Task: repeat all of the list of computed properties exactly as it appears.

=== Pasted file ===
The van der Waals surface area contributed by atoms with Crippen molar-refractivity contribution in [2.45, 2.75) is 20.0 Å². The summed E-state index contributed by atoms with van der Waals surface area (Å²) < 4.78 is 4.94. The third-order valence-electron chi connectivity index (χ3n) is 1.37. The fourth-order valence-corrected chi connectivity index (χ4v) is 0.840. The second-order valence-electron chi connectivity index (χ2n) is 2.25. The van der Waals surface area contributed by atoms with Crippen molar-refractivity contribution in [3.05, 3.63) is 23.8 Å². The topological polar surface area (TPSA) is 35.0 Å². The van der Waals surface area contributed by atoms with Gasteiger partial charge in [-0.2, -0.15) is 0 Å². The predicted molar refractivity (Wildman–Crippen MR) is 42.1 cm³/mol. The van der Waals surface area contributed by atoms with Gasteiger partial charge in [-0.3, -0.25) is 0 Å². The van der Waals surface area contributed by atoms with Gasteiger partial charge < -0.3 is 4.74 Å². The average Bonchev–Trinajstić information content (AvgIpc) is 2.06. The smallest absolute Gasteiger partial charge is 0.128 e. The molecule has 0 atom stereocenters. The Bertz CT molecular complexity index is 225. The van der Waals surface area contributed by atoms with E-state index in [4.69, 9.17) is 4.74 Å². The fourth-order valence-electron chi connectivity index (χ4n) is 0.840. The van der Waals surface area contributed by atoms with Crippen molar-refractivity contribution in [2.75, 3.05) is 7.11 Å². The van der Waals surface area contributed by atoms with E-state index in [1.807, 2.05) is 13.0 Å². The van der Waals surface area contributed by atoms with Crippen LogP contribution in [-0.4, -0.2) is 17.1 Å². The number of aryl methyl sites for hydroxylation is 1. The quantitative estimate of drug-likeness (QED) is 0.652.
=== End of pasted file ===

The van der Waals surface area contributed by atoms with Crippen molar-refractivity contribution in [2.45, 2.75) is 20.0 Å². The summed E-state index contributed by atoms with van der Waals surface area (Å²) < 4.78 is 4.94. The third-order valence-electron chi connectivity index (χ3n) is 1.37. The fourth-order valence-corrected chi connectivity index (χ4v) is 0.840. The second-order valence-electron chi connectivity index (χ2n) is 2.25. The van der Waals surface area contributed by atoms with Crippen molar-refractivity contribution in [3.05, 3.63) is 23.8 Å². The topological polar surface area (TPSA) is 35.0 Å². The van der Waals surface area contributed by atoms with Gasteiger partial charge in [-0.2, -0.15) is 0 Å². The predicted molar refractivity (Wildman–Crippen MR) is 42.1 cm³/mol. The van der Waals surface area contributed by atoms with Gasteiger partial charge in [-0.3, -0.25) is 0 Å². The van der Waals surface area contributed by atoms with Gasteiger partial charge < -0.3 is 4.74 Å². The average Bonchev–Trinajstić information content (AvgIpc) is 2.06. The smallest absolute Gasteiger partial charge is 0.128 e. The molecule has 0 atom stereocenters. The Bertz CT molecular complexity index is 225. The van der Waals surface area contributed by atoms with E-state index in [4.69, 9.17) is 4.74 Å². The fourth-order valence-electron chi connectivity index (χ4n) is 0.840. The van der Waals surface area contributed by atoms with Crippen molar-refractivity contribution in [2.75, 3.05) is 7.11 Å². The van der Waals surface area contributed by atoms with E-state index in [1.807, 2.05) is 13.0 Å². The van der Waals surface area contributed by atoms with Crippen LogP contribution in [-0.4, -0.2) is 17.1 Å². The number of aryl methyl sites for hydroxylation is 1. The quantitative estimate of drug-likeness (QED) is 0.652.